Liked by 1 person

  4. Carrie says:

    How wonderful…and inspiring! Transmuting indeed!

    Liked by 2 people

  5. Ken Dowell says:

    There’s something poetic about the pile of unfullfilled dreams being turned into art. Both creative in their own ways but so different.

    Liked by 1 person

  6. smilecalm says:

    dreams shredded,
    yet joyful reborn!
    wonderful 🙂

    Liked by 1 person

  7. underswansea says:

    Hi Carol, you sure make me think. . . and I’m not much used to that. Take care of your granddaughter. Bob

    Liked by 1 person

  8. wolfegeo says:

    Carol, you are a true alchemist. Happy Holidays and thank you for sharing this with us.

    Liked by 1 person

  9. What a lovely and inspiring post Carol!

    Your post underlines how perceptions, unexamined assumptions and prejudices can lead to blinkered vision for each one of us. And how someone without the constraints we have is able to see things differently, What you saw as garbage and something you had been carrying around occurred to your grand-daughter as an opportunity to create something new.

    Shakti

    Liked by 1 person

  10. Ah, the balm that your granddaughter brought to your soul by transforming sad memories into happy ones. Thanks for sharing and we can both celebrate that the sun is going to stick around a little longer every day, starting today.

    Liked by 1 person

  11. Thanks for sharing, Carol. We don’t always succeed in achieving our goals. But I’ve discovered that the joy of giving and sharing as we work together with others far outweighs our intended goal. Lives are changed in the process. Hope lives. What greater gift can we give to another?

    Liked by 1 person

  12. sojourner says:

    Beautiful, Carol! And what a sweetheart to brighten your days.

    Leave it to the very young, and not yet jaded, to show us the way!

    Liked by 2 people

  13. desilef says:

    Hooray for your granddaughter! and thank you for a beautiful post! But I hope you still carry in your memory everything you shredded as the good fellowship along with the obstacles to the Missoula project — all that deserves to be written about and analyzed in your inimitable way.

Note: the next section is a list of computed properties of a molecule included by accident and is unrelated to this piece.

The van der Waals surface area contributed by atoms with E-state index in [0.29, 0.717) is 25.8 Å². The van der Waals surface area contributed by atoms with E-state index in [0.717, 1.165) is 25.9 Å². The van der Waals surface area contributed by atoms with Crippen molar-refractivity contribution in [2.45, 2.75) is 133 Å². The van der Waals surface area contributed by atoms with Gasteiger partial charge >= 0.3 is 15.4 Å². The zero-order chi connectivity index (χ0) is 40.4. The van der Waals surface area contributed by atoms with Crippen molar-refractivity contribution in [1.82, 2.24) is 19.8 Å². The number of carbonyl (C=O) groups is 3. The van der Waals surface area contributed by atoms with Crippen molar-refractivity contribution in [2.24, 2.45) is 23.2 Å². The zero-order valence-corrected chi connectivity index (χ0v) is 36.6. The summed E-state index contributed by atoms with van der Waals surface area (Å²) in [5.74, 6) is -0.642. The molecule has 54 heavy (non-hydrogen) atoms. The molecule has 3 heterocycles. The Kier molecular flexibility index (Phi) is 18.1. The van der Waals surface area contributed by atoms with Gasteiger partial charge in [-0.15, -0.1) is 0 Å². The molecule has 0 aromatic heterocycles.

Liked by 1 person

    • Thank you for your lovely comments, Diane 🙂

      I still have piles and notebooks of research articles about urban Indian health issues to remind me that maybe – someday – I’ll get to that project.

      For now, I’m working on chapter 19 in my very spare time. But as grandma, I need to sign off now – it’s Netflix time.

      Again, thank you ❤

      Like

  14. Mandy says:

    I love this post, Carol. I see you in your granddaughter’s face, in her smile. She’s beautiful. 😊

    Liked by 1 person

  15. Rajagopal says:

    Hats off to your granddaughter’s creative flair. The shredded papers become raw material for a finished product with the same magical facilitation of grapes transforming into sparkling wine. On the same note, may I wish you and yours, Carol, a merry Christmas and a greatly rewarding 2016. May life pamper you with all the goodies you can hope for…

    Liked by 1 person

  16. Comforting and encouraging. I did a few pics with torn and pasted horse racing form from the horse track and added a few non winning tickets to the collage. Then I painted jockeys on horse on some of it at the finish line. Many different subjects and ways to do that.

    Liked by 1 person

  17. Thank you for helping me remember ways to clasp my sorrow close but wrap it in memories of joy. On a personal level, my life has been a patchwork of pain, laughter and sometimes just plain contentment and thanks giving. On a national level, how can we ever forget the pain caused by manifest destiny and when will we as a nation assume the burden of apology and genuine reparation? Thank you for your beautiful blog and thank you for “liking” my postings.

    Liked by 1 person